Google Kubernetes Engine Review

Extremely scalable, easy to setup, and has good machine learning


What is our primary use case?

We have everything in Kubernetes. We're basically moving everything from the cloud into Kubernetes - inverting the cloud. We have all that built for the CIT pipeline and have our tools within the cluster.

This is to support application development. The application side is always within the cluster. We have a security cluster. So everything is there. We have a database within the cluster as well. We don't need a managed database. There's a cloud database due to the fact that we use Kubernetes database. Everything goes into the cluster.

It makes it easy for us to be consistent across different environments, including development environments or in Oracle environments, as everything runs within the cluster.

What is most valuable?

The solution allows you to work on and from multiple clouds. You can use Google's cloud, or mix and match clouds across suppliers.

You can split into regions within your own cloud.

The deployment of the cluster is very easy. You just click a button and it's deployed, or just run a simple command and it deploys itself. You don't have to go through the steps of installing the cluster yourself. It's already deployed and managed.

The master of the cluster is also managed by Google. If there are any updates, they are responsible to handle that. It just takes a little bit of a load from our task load. You don't have to manage the master, or the version of the cluster yourself. 

You don't have to think about the installation process. They take care of the underlying infrastructure deployment and managing the versioning of the cluster. When we need to update, it's simple. They'll help us to easily, smoothly update those cluster nodes. You don't have to deal with that either.

When it comes to the Google Cloud, the Kubernetes advantage that's there for machine learning is that they have a CPU, which is a central processing unit, which is much faster than GPU. If the clients are willing to pay for it, we'll run the machine learning jobs within the Kubernetes cluster, then connect to Google CPU, which gives us the ability to finish the job much, much faster.

What needs improvement?

It's maybe a controversial topic, as Kubernetes itself should be just your bottom layer. However, within your own engine, you expect to do more with time. Since we're putting so much into the cluster, it would be nice if some of this stuff was already done, baked into the cluster.

Our critique is that we have to do too much work to get the cluster production-ready. Most people just start it and think that's production. That's not really production. That's just bootstrapping the cluster, with all the tools that you need.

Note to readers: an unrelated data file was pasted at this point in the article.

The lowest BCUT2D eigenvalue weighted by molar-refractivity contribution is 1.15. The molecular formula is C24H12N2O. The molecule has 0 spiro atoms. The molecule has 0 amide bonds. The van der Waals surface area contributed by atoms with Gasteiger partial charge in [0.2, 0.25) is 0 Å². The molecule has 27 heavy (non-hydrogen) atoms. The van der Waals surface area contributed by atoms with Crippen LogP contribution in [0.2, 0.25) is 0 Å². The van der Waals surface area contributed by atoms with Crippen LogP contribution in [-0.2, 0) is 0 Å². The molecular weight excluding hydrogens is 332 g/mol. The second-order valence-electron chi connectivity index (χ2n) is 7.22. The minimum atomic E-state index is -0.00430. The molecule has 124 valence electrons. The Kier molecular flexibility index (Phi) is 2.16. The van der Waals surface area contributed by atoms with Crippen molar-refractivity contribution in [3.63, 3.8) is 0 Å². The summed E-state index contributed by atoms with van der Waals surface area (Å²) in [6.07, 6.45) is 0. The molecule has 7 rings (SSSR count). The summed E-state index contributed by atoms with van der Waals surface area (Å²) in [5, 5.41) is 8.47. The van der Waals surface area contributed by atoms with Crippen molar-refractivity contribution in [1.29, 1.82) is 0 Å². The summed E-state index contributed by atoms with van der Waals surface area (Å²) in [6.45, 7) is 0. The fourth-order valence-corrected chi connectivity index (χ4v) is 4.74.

A lot of people rely on cloud tools, or a cloud-built system, to get going. We would like to have that baked into the cluster. Due to our usage pattern of the cluster and how heavily we use it, our expectation is to have more tools baked into the cluster. There should be more emphasis on tools developed immediately from the cluster to support application development versus relying on third-party vendors, like Jenkins. 

The third-party vendors have to adapt to Kubernetes, and that creates a problem, as there's always a delay. Third parties don't have much incentive to do anything right away. That means we have to wait for these guys to catch up. We don't have a big enough team to actually change every open source code, as there's so much of it.

For how long have I used the solution?

We started using Kubernetes in 2015, around the time it started. Whenever Google launched their tools is about the time we started. Before that, we used Kubernetes, however, we were deploying it ourselves.

What do I think about the stability of the solution?

The solution is stable.

The solution is cloud-native and every cloud is using basically the same version. That's what makes it easy for us to move between clouds. Google wants users to integrate with their own cloud storage and security, however, which is where issues can arise. 

It allows you to create private clusters. There's no competitive advantage for cluster clouds right now, which is good for us, as it's a uniform-looking ecosystem that allows us to move between clouds easily.

What do I think about the scalability of the solution?

Kubernetes is designed to scale horizontally and vertically as well. It scales quite well.

We have unlimited scaling through horizontal scaling. We can add more Kubernetes nodes. When applications do grow, we need to maybe horizontally scale applications or our databases. We just kick off another node when we need however much memory CPU and just keep on scaling it. Obviously, you pay for it, however, scaling is extremely easy.

A lot of time we automate the scaling as well. Based a little bit on AI and cloud automation processing, we detect the CPU usage or the GPU usage and if we exceed a certain threshold, the cluster automatically adds another data node, so it's self-serving. So scaling is almost automated around cases that we do.

The system knows by itself how to scale dynamically. The dynamic elastic scaling is baked into our systems as well. When people do use, for example, the machine learning special cluster, that one goes automatically from zero to 23 nodes depending on the users. A lot of times, we do shut it down, with just no usage. When people kick off a job, it automatically spins up on a new cluster node and deploys the job, gets another job, and spins up another one. It dynamically grows. We have to allocate pools that we have of an increased cluster in Google Cloud and it works well.

How are customer service and technical support?

We basically are able to solve our own problems on our end. We don't need the assistance of technical support. We might have used it once in the past six or seven years and that is it.